David's Tips: Suited for the Rain | David Lance New York
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David's Tips: Suited for the Rain

Wednesday, September 17, 2014 - 11:56
Tips from David Lance

There’s nothing like a good rain to disrupt your morning or evening commute. In today’s fast-paced society, we cannot stop our lives because of inclement weather. Here in New York, the streets were still packed during the now notorious Polar Vortex in 2013. Rain or shine, the show must go on. Unfortunately for us, suits can be the a difficult option for an outfit when you’re on the move. With a few precautions and a well-made suit, you can stay comfortable, warm, and dry, while still protecting your suit.

The last thing that you want is to show up to work or a meeting looking wet and disheveled. Here are a few tips to make sure that you and your suit look your best, rain or shine:

  • This step may get an eye roll, but it’s the most important step. Take a moment to check the weather while you’re laying out your outfit the night before, or before you get dressed in the morning. This might seem like overkill, but if you live anywhere but LA or San Diego, the weather in the morning may not look like the weather later in the day, so you will always want to be prepared.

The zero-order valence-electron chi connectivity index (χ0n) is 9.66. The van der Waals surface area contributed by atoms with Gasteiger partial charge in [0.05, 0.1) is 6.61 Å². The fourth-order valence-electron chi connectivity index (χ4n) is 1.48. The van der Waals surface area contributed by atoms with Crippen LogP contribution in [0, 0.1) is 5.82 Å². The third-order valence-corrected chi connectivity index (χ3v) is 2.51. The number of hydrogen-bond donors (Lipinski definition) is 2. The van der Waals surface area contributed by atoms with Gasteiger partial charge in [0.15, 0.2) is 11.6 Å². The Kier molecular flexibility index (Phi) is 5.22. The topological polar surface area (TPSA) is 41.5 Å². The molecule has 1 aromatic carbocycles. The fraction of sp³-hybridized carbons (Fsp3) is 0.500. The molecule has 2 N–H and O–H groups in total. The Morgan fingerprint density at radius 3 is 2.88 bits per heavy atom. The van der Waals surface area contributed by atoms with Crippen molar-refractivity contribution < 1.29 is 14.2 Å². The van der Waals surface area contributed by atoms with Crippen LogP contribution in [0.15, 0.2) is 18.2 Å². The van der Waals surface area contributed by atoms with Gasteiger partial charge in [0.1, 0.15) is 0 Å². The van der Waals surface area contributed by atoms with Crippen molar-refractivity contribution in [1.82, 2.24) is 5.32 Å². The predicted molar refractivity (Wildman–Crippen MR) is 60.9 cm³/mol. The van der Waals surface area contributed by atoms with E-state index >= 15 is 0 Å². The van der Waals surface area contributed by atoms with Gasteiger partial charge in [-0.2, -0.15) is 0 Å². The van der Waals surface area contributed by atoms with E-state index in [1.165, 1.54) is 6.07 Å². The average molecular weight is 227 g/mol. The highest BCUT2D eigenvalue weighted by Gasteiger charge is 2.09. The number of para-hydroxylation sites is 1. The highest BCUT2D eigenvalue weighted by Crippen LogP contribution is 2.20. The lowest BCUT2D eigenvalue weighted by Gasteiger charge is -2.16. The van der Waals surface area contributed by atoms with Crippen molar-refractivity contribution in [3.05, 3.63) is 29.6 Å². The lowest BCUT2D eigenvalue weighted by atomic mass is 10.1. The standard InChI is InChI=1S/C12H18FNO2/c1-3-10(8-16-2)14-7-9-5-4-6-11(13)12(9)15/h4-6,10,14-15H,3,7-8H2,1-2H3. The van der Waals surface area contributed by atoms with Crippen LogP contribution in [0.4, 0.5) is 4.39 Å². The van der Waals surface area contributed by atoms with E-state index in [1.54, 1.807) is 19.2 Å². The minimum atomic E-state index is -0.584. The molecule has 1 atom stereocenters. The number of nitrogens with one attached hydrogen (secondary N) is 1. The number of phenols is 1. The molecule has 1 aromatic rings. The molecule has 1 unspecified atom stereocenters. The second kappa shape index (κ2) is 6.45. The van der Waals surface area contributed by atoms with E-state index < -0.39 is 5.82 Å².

• If rain is in the forecast, you need to take more of a precaution than an umbrella. Umbrellas only protect you from the shoulders up. Any amount of wind or strong rain will soak the rest of you and your suit. You should wear a weatherproof coat whenever it is raining. Gone are the days of the bright yellow pancho or raincoat. Keep a black, navy, and if possible, a tan trench coat in your closet to make sure that you’re dressed cohesively in the rain. Make sure that you buy a quality overcoat with a fine silk or sleek fabric lining. Lower quality coats will have a cotton or synthetic wool lining which will tug and stick to your suit jacket and cause it to wrinkle.
  • If you work in a pedestrian town, you may have no choice but to walk a bit to get from point A to point Z. Appropriate shoes or galoshes are an important factor in protecting your suit. In the colder months, salt is often spread on sidewalks to prevent snow from sticking on concrete. This salt can severely damage shoes and the bottom of your pants during a rain. Although they may not be the most fashionable things on earth, waterproof shoes with a higher top are often the best option. Make sure that if you are tucking your pants into a boot, that it is not too tight to where you can take the seam out of the bottom of your pant leg, or even wrinkle it. Just be sure to bring your work shoes with you to swap once you get indoors, or just keep a few pairs at the office for the duration of the season.
  • Lastly, if you do get some rain on your suit, make sure to try to dry it as soon as possible. Being in a heated office should do the trick, but make sure that you remove your jacket and carefully hang it up, allowing it to completely dry. If you come home with some water on your suit, use the same method and place your jacket and pants on separate hangers, and hang them out to dry somewhere safe. Do not immediately place your suit in the closet after wearing them, after a rain or ever – always wait a day.